Happy Highlights: Not only did my friend Lindsay’s visit give us a great chance to catch up, but it also gave me an excuse to be a Nashville tourist.  We did the Honkytonk bars on Broadway and saw a great show at the Bluebird Cafe.  And Everett and I have had lots of fun with our mom’s group–we visited a fire station and have been to many library story times.  Also- Ben won a grant from Vanderbilt for this really cool medical education project he has been dreaming up for a couples years now.  It involves using iPads to stream educational seminars for residents while they are on night shifts when they miss traditional instructional opportunities.  He is becoming really interested in a medical education emphasis… just can’t contain the teaching bug around here!  I am so proud of him.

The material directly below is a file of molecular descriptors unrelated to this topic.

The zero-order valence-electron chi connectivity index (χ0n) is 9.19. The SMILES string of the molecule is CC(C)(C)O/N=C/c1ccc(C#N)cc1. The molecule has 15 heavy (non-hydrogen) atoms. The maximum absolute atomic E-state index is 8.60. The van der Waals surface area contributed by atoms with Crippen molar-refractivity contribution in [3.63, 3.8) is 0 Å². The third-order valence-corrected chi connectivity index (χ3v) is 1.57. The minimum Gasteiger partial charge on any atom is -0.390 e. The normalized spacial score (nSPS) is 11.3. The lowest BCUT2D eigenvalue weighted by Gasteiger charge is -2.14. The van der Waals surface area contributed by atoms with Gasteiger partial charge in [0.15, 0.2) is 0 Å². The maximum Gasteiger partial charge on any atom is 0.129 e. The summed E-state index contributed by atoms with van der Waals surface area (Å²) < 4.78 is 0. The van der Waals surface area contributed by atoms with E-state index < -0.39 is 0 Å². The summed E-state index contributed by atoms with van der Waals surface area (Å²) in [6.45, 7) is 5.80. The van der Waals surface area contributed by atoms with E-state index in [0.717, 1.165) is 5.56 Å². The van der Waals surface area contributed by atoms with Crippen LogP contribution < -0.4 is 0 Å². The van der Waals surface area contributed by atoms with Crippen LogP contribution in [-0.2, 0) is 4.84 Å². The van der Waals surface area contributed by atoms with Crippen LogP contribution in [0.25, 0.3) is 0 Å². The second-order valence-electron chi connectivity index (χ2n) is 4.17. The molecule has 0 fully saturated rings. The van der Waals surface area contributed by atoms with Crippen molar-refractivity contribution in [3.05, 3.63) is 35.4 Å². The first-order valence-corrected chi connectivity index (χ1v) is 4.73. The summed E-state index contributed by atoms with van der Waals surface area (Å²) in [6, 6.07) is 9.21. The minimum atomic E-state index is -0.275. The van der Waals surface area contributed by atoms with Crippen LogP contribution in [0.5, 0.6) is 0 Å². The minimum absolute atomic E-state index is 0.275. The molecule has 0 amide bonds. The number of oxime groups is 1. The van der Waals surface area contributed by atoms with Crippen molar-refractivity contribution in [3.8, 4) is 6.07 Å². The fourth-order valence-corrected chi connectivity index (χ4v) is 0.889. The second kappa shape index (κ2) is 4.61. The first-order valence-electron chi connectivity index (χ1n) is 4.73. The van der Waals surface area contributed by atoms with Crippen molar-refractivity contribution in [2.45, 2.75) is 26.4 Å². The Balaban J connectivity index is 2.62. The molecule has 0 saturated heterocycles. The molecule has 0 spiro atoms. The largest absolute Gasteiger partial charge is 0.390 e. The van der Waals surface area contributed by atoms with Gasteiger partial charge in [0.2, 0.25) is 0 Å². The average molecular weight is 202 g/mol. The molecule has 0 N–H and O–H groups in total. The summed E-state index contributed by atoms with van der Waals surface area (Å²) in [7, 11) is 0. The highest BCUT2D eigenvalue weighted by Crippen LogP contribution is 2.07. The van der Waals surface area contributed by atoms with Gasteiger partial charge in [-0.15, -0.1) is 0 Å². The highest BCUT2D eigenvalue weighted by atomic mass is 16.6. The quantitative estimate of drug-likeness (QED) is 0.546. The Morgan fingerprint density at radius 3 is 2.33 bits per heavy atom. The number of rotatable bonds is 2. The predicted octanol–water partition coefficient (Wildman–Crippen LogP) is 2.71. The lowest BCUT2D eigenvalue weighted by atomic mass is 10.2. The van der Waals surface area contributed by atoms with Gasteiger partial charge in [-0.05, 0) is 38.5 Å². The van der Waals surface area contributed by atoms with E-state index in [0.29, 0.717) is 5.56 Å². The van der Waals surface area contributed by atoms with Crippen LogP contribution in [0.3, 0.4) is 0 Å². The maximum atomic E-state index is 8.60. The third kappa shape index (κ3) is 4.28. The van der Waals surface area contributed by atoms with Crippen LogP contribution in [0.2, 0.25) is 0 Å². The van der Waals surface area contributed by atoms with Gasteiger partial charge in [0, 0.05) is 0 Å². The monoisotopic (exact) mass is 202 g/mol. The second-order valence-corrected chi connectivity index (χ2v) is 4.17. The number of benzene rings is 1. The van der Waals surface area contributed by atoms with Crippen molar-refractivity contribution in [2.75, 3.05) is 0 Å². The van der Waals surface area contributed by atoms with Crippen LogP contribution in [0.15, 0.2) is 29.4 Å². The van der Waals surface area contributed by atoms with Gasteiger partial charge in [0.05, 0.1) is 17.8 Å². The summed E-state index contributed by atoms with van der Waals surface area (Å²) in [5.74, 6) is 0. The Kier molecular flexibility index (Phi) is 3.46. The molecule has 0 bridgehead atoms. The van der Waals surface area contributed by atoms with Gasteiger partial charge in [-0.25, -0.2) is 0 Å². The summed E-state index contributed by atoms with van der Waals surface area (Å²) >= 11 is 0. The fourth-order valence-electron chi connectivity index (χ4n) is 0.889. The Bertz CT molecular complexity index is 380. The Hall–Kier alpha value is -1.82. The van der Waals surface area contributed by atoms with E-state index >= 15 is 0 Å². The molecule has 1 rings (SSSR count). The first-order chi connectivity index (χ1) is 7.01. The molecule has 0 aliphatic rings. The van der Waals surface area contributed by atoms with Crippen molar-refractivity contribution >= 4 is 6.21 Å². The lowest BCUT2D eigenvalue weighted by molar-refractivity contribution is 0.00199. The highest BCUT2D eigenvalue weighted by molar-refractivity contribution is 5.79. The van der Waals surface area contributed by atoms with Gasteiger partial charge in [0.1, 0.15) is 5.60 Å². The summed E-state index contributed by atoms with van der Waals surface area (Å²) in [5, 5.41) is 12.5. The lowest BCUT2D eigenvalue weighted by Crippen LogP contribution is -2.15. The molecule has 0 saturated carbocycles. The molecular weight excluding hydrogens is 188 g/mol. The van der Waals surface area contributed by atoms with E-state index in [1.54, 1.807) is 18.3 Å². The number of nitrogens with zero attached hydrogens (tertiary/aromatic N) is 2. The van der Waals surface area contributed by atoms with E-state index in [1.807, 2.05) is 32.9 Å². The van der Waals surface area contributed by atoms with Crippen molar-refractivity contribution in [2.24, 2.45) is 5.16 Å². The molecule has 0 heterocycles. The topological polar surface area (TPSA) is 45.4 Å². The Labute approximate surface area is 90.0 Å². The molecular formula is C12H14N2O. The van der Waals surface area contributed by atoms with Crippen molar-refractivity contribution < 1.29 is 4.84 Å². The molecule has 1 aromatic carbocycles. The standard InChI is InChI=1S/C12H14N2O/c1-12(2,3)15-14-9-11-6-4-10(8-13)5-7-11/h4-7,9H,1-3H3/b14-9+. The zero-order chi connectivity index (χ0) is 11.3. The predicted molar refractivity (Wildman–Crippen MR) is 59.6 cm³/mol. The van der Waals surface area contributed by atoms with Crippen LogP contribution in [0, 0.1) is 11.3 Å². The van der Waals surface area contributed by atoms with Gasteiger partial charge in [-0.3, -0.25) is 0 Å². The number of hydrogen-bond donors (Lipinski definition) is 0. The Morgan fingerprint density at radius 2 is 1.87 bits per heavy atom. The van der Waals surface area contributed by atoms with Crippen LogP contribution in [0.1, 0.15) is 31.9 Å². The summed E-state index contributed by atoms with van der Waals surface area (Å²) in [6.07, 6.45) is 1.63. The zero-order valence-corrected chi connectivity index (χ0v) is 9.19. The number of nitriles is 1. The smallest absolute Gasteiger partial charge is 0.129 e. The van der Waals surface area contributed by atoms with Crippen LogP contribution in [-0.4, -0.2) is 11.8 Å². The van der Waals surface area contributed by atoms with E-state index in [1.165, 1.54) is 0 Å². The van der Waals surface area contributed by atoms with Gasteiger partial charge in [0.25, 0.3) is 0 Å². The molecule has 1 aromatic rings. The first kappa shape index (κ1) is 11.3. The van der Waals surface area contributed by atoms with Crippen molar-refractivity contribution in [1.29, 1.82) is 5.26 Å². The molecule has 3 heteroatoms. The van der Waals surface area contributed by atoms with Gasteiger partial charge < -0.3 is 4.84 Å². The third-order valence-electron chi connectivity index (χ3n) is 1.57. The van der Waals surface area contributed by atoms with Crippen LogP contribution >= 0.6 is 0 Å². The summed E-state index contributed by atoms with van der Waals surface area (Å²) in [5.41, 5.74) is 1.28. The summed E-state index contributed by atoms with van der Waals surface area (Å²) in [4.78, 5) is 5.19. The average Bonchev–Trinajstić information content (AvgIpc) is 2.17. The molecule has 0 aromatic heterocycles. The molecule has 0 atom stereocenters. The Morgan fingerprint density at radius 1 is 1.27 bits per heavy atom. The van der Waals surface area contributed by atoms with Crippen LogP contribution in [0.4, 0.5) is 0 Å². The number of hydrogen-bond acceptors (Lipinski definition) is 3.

First booster seat…. noshing at Urban Grub with Peggy and Jane.

At the Nashville Sounds (minor league baseball) game with Lindsay and Ben’s co-workers.

Little Fireman.

Driving the fire engine.

Looking Ahead: So excited to spend some time with Brian, Kelli, Ali, and Emma in Denver and to camp in the mountains with Ben, Everett, and my in-laws Dave and Peggy.  Summer is flying by, but it has been so good to us.

Waking up from nap HAPPY!

Smooshing cheeks with Mommy

My best buddy.